Playing the Mental Illness Game

By November 25, 2014Blog

As the mom of three girls I never had much exposure to action video games. My kids gravitated to games like ‘The Sims’, ‘Farmville’ and ‘Super Mario’. So, until recently, I’ve had a very passive, apathetic view towards the skill and attraction of games like ‘Minecraft’ or ‘Call of Duty’. But about a month ago, Ricky, a very adorable and charismatic 8 year old, managed to get me hooked on a game called ‘Battle Cats’. My kids thought it was hilarious (or pathetic) that their middle-aged mom was suddenly glued to her smart phone for something other than emails or Facebook.

I myself was surprised at the allure of this kid’s game. Ironically (or not), for me there was a strong parallel between playing ‘Battle Cats’ and playing the real life game of ‘Battle the Mental Illness System’. Maybe I’ve just been living the world of mental illness for too long, but here are some of the similarities that I’ve found:

1. Blindly stumbling along as a beginner. When my daughter was first diagnosed I felt like I’d been dropped into a foreign country or a distant planet, with no map, no translator app or phrase book, nothing to help me find my way. I didn’t know where to look for help or guidance so I basically grabbed onto anyone or any article or website that might provide information. So it was with Battle Cats, I just started randomly clicking buttons, trying to fend of the enemy and to protect my home.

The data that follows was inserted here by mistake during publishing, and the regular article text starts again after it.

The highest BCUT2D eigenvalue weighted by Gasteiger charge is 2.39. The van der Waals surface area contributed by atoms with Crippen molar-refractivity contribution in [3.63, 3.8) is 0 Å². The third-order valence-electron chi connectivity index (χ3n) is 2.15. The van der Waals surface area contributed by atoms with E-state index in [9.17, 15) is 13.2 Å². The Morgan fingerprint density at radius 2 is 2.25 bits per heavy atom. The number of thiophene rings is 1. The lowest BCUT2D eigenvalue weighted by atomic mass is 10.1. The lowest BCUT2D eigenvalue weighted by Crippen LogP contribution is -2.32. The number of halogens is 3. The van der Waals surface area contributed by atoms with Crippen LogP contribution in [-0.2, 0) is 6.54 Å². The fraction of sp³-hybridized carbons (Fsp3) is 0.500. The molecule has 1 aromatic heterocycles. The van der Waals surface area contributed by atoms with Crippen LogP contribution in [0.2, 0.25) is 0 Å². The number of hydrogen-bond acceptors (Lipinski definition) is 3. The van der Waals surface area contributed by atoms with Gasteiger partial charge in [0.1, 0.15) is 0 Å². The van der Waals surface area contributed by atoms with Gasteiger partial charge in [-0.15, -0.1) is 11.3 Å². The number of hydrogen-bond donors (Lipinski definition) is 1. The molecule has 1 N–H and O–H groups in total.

2. Learning that resources exist. After a few games I began to recognize that I had some tools. One weapon would push back the attackers in one fell swoop; another would give me some additional cats to strengthen my ‘army’. And so it was in real life. As I became familiar with the different aspects of my daughter’s illness and treatment, I began to understand the resources that could help us – her therapist, psychiatrist, other parents, credible websites, and books.

3. Knowledge is power. The more I played the game of ‘Battle Cats’, the more I learned and the better I played (and Ricky was a great coach). The more I immersed myself in learning about mental illness, the more comfortable I became with making decisions, and the more I was able to support and help my daughter.

4. Developing a strategy. Playing ‘Battle Cats’ was complicated. There were so many different aspects to consider: was it better to quickly gather less powerful but more easily attainable resources or to wait while the enemy forces advanced, knowing that I was earning points with each passing second and I might be able to add some high powered, more resilient cats to my army. Should I use my points to increase the skill level of my existing army or ‘purchase’ a new type of ‘cat’ in anticipation of future battles? What about supplies – did I have enough or would my trusty army run out of energy? So many variables, so little time!!!